Viral loads in the 29 quantifiable specimens were compared in the log-log linear regression plots for PPT (tube B, C, or D) versus the K2EDTA tube (Fig. (Fig.33 to to5).5). The VL from plasma frozen in situ in PPT correlated strongly to the VL from PPT processed 2 to 6 h postphlebotomy as well as to the VL from the K2EDTA plasma. The r2 values for all comparisons were calculated at >0.92. The mean log10 differences between the K2EDTA tube and the PPT (tubes B, C, and D) are 0.02, −0.01, and −0.01, respectively, and the agreement limits (±2 standard deviations [SD]) observed in the Bland-Altman plots are ± 0.52, ± 0.46, and ± 0.39, respectively.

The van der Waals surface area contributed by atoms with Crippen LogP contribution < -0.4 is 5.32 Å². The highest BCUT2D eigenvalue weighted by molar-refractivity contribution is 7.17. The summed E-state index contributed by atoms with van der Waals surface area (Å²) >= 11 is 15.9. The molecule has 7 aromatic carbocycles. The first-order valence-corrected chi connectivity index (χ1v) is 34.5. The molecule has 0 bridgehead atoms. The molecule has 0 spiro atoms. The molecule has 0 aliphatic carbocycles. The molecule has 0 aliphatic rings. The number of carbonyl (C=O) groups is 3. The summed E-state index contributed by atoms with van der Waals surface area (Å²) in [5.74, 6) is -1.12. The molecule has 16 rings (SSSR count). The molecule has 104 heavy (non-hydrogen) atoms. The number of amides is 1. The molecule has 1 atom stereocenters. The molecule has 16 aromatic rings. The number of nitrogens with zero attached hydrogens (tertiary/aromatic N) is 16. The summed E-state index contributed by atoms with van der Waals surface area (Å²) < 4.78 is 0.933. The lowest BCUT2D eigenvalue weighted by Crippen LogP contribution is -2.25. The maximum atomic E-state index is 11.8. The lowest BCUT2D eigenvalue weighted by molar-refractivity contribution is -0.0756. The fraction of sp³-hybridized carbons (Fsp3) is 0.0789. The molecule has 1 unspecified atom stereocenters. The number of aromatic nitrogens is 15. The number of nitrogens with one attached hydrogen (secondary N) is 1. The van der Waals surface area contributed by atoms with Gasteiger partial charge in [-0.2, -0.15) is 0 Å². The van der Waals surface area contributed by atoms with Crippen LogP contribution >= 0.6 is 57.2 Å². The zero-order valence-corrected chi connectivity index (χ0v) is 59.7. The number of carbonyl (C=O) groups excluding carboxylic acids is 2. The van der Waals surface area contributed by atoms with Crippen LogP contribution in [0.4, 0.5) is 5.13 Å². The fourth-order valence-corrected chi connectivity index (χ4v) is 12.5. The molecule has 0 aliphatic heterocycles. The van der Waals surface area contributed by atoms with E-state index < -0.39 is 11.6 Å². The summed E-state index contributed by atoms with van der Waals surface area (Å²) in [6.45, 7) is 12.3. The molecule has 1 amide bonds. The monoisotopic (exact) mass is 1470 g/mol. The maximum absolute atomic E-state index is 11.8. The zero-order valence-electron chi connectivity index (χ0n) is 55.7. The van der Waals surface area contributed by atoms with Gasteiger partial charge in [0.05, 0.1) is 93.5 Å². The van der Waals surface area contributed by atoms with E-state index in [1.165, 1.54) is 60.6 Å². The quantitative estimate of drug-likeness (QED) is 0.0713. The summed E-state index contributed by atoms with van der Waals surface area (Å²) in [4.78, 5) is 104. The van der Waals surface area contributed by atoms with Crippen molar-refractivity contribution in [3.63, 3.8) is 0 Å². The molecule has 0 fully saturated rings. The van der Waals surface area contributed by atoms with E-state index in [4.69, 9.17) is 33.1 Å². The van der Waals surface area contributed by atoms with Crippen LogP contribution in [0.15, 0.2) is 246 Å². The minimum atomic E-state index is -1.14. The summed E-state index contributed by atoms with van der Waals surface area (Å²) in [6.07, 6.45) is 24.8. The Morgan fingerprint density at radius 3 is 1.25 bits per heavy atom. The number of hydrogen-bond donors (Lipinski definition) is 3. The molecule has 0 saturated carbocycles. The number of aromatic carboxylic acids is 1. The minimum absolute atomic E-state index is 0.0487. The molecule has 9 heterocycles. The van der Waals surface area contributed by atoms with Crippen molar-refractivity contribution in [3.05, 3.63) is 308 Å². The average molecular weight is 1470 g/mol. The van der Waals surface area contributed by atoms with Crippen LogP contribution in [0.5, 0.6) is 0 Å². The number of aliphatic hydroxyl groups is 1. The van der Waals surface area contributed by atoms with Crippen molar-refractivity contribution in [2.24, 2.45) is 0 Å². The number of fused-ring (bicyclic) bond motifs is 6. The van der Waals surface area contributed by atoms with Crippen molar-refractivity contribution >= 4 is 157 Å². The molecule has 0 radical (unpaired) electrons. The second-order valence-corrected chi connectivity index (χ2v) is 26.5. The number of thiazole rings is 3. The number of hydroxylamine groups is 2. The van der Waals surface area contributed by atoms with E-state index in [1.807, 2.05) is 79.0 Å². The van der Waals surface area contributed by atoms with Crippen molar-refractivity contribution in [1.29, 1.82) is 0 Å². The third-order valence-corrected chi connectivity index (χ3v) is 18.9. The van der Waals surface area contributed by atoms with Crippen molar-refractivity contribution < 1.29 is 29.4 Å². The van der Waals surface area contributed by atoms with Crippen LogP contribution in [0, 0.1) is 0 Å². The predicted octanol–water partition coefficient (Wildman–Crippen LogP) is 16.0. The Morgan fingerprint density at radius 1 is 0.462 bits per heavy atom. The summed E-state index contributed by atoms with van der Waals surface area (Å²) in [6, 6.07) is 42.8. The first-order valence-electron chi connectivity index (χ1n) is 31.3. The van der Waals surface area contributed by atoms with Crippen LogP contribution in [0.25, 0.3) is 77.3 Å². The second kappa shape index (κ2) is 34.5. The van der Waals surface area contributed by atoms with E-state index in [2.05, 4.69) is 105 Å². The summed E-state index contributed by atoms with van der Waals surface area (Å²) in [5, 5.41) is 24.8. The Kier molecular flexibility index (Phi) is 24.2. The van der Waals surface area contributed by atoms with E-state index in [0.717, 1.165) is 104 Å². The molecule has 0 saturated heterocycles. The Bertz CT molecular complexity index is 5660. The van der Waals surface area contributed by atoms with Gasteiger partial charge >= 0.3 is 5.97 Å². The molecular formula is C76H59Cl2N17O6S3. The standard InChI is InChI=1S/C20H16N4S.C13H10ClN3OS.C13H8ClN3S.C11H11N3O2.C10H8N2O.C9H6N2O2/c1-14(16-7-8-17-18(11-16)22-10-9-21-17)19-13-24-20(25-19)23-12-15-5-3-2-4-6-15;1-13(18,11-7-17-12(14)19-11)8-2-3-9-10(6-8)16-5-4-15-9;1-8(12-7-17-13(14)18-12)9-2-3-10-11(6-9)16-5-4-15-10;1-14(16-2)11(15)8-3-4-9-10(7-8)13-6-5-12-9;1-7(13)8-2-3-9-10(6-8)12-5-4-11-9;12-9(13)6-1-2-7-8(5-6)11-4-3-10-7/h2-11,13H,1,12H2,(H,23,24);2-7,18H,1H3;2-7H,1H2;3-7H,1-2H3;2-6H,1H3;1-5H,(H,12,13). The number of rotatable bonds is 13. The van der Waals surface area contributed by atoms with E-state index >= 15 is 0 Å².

Thirty-five of the 64 subjects had average viral loads below the LOQ. The data from these 35 subjects are summarized in Table Table3.3. The K2EDTA tube result for 15 of these 35 subjects was “undetected target,” and the corresponding PPT (tube C) had this result for 12 subjects. Similarly, the K2EDTA tube results for 20 subjects and the PPT (tube C) results for 17 subjects were classified as “some aliquots detected.” The four different specimen types did not show significant differences between the numbers of specimens with a result of “detected” or “undetected.” A Cochran Q test, performed to evaluate the rate of detection for these very low VLs, showed a P value of 0.33, indicating no statistical difference among the four tubes. To further examine any variability in the specimens, the exact unconditional McNemar test was used to compare the proportions of subjects with VLs under 40 copies/ml between the four tubes (Table (Table4).4). Between-tube agreement was demonstrated for all comparisons, and no significant differences were observed between any tubes. The McNemar tests showed that no tube was more likely than another to classify a subject as above or below the LOQ.